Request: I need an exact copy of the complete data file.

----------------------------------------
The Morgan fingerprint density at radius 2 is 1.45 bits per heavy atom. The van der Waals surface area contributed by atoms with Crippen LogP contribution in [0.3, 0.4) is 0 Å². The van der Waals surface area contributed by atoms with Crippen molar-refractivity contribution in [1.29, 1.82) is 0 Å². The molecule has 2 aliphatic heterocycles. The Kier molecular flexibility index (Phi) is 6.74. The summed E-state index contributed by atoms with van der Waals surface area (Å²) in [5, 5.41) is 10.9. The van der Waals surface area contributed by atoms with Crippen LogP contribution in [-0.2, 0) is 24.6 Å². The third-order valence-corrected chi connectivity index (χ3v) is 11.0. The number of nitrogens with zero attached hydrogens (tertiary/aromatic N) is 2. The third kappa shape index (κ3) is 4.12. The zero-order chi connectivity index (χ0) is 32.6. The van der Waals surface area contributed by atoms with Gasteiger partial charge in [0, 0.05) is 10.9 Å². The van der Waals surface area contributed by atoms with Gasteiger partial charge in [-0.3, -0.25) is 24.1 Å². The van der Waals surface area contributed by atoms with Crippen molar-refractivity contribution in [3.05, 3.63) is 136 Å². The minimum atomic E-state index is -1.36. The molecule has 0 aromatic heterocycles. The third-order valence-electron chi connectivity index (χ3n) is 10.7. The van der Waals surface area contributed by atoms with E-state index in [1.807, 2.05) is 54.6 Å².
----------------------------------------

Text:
The Morgan fingerprint density at radius 2 is 1.45 bits per heavy atom. The van der Waals surface area contributed by atoms with Crippen LogP contribution in [0.3, 0.4) is 0 Å². The van der Waals surface area contributed by atoms with Crippen molar-refractivity contribution in [1.29, 1.82) is 0 Å². The molecule has 2 aliphatic heterocycles. The Kier molecular flexibility index (Phi) is 6.74. The summed E-state index contributed by atoms with van der Waals surface area (Å²) in [5, 5.41) is 10.9. The van der Waals surface area contributed by atoms with Crippen LogP contribution in [-0.2, 0) is 24.6 Å². The third-order valence-corrected chi connectivity index (χ3v) is 11.0. The number of nitrogens with zero attached hydrogens (tertiary/aromatic N) is 2. The third kappa shape index (κ3) is 4.12. The zero-order chi connectivity index (χ0) is 32.6. The van der Waals surface area contributed by atoms with Gasteiger partial charge in [0, 0.05) is 10.9 Å². The van der Waals surface area contributed by atoms with Gasteiger partial charge in [-0.3, -0.25) is 24.1 Å². The van der Waals surface area contributed by atoms with Crippen molar-refractivity contribution in [3.05, 3.63) is 136 Å². The minimum atomic E-state index is -1.36. The molecule has 0 aromatic heterocycles. The third-order valence-electron chi connectivity index (χ3n) is 10.7. The van der Waals surface area contributed by atoms with E-state index in [1.807, 2.05) is 54.6 Å².